|Jessica from Avenue Montaigne|
All of the films on this year’s list are personal favorites of mine. Although I am a great fan of American films, I believe that foreign films provide an opportunity to see and understand other cultures. In addition to being great stories with great characters, they can open up a window to other worlds.
AVENUE MONTAIGNE: a lively French comedy that centers around Jessica, a charming young woman from the provinces who comes to Paris and lands a job waiting tables at a chic bistro on fabled Avenue Montaigne, the city’s nexus for art, music, theater and fashion. Jessica’s customers include a popular TV actress; a wealthy art collector; and an illustrious classical pianist. Precisely because Jessica doesn’t know how celebrated these people are, her guileless and completely unintimidated engagement in their lives has a transforming effect on them—and ultimately her.
THE LIVES OF OTHERS: Before the collapse of the Berlin wall, East Germany’s population was closely monitored by the State Secret Police or Stasi. Only a few citizens above suspicion, like renowned pro-Socialist playwright Georg Dreyman were permitted to lead private lives. But when a corrupt government official falls for Georg’s stunning actress-girlfriend, Christa, an ambitious Stasi policeman is ordered to bug the writer’s apartment to gain incriminating evidence against the rival. Now, what the officer discovers is about to change their lives—as well as his—in this seductive political thriller.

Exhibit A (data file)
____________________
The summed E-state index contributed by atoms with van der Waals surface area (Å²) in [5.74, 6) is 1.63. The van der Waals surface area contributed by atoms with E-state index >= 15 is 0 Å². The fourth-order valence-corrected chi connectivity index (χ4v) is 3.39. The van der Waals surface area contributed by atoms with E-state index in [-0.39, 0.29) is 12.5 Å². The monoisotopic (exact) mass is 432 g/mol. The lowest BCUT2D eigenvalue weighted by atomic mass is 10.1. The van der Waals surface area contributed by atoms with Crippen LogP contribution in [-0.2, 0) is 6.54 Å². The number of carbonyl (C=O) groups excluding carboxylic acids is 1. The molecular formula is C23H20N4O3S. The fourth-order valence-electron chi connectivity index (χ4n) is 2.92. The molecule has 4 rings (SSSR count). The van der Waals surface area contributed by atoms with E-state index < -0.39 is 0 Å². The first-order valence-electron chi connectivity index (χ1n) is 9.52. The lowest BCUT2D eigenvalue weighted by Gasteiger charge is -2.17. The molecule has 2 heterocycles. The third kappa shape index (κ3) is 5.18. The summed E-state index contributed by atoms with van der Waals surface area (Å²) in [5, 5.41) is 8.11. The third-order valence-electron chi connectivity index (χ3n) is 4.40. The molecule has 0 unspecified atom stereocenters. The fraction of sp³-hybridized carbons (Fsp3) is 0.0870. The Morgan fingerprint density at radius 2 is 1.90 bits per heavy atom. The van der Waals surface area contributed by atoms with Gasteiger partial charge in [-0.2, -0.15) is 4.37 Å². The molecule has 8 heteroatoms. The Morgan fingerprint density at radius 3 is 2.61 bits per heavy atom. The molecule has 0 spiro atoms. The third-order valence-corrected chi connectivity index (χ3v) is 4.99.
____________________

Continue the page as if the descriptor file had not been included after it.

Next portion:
PYGMALION: George Bernard Shaw wrote the screenplay adaptation of his own stage masterpiece about Professor Henry Higgins’s wager to turn a low-class flower vendor into a “lady”. This 1938 film, starring Leslie Howard and Wendy Hiller, one of Great Britain’s greatest actresses, was later adapted into the famed musical, “My Fair Lady”.
THE ICICLE THIEF: A film director has been invited to show his grim dark realist drama in the style of the Bicycle Thief on Italian commercial television. Unfortunately, his film is frequently interrupted by garish commercials, and then by a power outage that makes everything go haywire. Characters in the commercials begin to interact with characters in the film and the result is a visually stunning romantic comedy. Only available on VHS.
TOKYO STORY: the crowning film achievement of the great Japanese director, Yasujiro Ozu. The film follows an aging couple’s journey to visit their grown children in bustling postwar Tokyo. This black and white film from 1953 features Ozu regulars Chishu Ryu and Setsuko Hara. “One of cinema’s greatest masterpieces.”
JOHNNY STECCHINO: Famed Italian comic Roberto Benigni stars in a dual role as a simple school bus driver and as a Mafioso. As usual, Nicoletta Braschi, Benigni’s wife, co-stars. One of the great comedies of all time but only available in VHS.
A FOREIGN FIELD: A British film with an acclaimed international cast including Alec Guinness, Leo McKern, Jeanne Moreau, and Loren Bacall. Two British war vets meet an American vet when all three return to Normandy on the 50th anniversary of D-Day. Old rivalries resurface, particularly when two of the men discover they are searching for the same lost love. This disparate band of survivors eventually finds common ground in the memory of what they lost on that fateful day in 1944.
SEPARATE TABLES: A 1958 film based on two plays by renowned British playwright Terence Rattigan about a day in the life of the residents at a British resort hotel. The residents are played by an all-star cast that includes Burt Lancaster, Rita Hayworth, David Niven, Deborah Kerr, and Wendy Hiller. Niven won the Best Actor Oscar for his performance, and Hiller won Best Supporting Actress.
|Wendy Hiller in Separate Tables|